Samsung Focus Review

by Reads (43,756)
Editor's Rating

Ratings Breakdown (1-10)

    • Service, Warranty & Support
    • 9
    • Ease of Use
    • 9
    • Design
    • 8
    • Performance
    • 10
    • Value
    • 8
    • Total Score:
    • 8.80
    • Rating 1 to 10, top score 10


  • Pros

    • Almost unbelievably good AM-OLED display
    • Super fast and responsive
    • Excellent camera
  • Cons

    • Very large and barely pocketable
    • External speaker is rather tinny
    • Not much third-party software yet

Quick Take

The Samsung Focus is an excellent choice if you're on the market for a Windows Phone 7 device.

The Samsung Focus is one of the first Windows Phone 7 devices. It has a 4-inch AMOLED touchscreen display, 8 GB of storage, Wi-Fi and Bluetooth wireless networking, GPS, and a 5.0 megapixel camera with 4X digital zoom and and LED flash.

It is currently available from AT&T for $200 with a new two-year voice and data service contract.


The Focus is a large phone, much larger than the Motorola Defy that I recently reviewed here at Brighthand. It measures 4.84-inches tall, 2.56-inches wide, and 0.39-inches thick.

Samsung Focus Windows Phone from AT&TThe front of the Focus is black, with a chrome band that wraps around the top and both sides of the phone. The back has a striped platinum finish.

The main material is plastic, and the finishes are all very slick indeed. I have to grip the phone rather tightly to keep it from falling out of my hand. It’s also a little uncomfortable for me to try to use one-handed, so I tend to hold it in one hand and use the other hand to interact with the device.

The phone will fit in the pocket of my casual pants, though it does make a sizable bulge due to its overall size. I suspect that most ladies, especially those wearing dressy professional clothes, will find that they would rather keep the Focus in their handbag or briefcase; guys shouldn’t have the same problem.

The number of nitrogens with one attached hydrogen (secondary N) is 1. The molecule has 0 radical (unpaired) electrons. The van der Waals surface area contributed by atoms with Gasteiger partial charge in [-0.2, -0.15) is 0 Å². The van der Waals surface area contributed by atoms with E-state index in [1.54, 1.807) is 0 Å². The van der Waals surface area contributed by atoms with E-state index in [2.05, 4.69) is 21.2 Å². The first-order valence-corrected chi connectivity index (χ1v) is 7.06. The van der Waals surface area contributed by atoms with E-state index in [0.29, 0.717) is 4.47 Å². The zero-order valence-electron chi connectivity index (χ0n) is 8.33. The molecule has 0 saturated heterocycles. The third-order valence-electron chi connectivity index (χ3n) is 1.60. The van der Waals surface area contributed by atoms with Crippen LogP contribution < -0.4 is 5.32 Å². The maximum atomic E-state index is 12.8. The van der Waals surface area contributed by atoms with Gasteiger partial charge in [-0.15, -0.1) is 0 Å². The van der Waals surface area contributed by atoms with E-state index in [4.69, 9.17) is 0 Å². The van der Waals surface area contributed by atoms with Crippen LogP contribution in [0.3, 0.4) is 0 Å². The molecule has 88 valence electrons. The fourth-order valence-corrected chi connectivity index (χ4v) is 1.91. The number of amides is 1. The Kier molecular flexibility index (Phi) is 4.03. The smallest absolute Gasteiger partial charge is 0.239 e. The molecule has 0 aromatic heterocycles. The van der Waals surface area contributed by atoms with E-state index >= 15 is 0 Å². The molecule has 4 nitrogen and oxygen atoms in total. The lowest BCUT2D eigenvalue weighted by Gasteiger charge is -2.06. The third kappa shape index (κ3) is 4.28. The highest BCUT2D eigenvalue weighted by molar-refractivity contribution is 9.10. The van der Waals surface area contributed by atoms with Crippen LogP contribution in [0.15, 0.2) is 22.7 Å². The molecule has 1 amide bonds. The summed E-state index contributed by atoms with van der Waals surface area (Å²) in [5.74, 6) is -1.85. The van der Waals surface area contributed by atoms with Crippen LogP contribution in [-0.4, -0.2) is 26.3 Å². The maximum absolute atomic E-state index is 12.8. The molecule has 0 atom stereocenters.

The 4-inch AMOLED display is simply amazing, and makes me want to take back all of the praise I’ve bestowed on other phones I’ve reviewed.

There isn’t the slightest hint of pixelization, no matter how closely I examine the screen. The only unevenness I can detect on the screen is at the edge of some of the active panels on the home screen, and that seems more by design than an actual limitation of the screen.

The Samsung Focus doesn’t have a physical keyboard, so you’ll be using a virtual one on the screen. And while the keyboard itself isn’t my all-time favorite, it isn’t bad. Even after practicing a bit I still need to look at my hands to make sure that I’m entering the right letters, but it’s OK.

That’s due mainly to the fact that the word completion utility on Windows Phone 7 works so well that I’m actually using it — and that’s a first for me, as word completion is usually the first feature that I turn off when I get a new device.

There is a separate smiley key, which pops up a list with several different smilies to choose from in order to enhance your messages and texts. They don’t animate as they do on Android phones, but I still enjoy using them and am glad to have the feature — that way I don’t have to try and remember how to make anything beyond the typical smile.

Other Buttons & Controls
At first glance you might not think that there are any buttons on the Focus, but they’re there — just tucked out of sight. The charge/sync and headphone jacks are on the top, with the Power button and camera button on the right side of the phone. The volume buttons are on the left side.

The only other buttons are three touch-sensitive areas directly below the screen. From left to right they are Back, Home, and Search.

While the device certainly looks sleeker without any obvious buttons, it would be nice to mark those buttons under the display in some fashion so they would be easier to find when you’re trying to work the phone one-handed.

Video Overview



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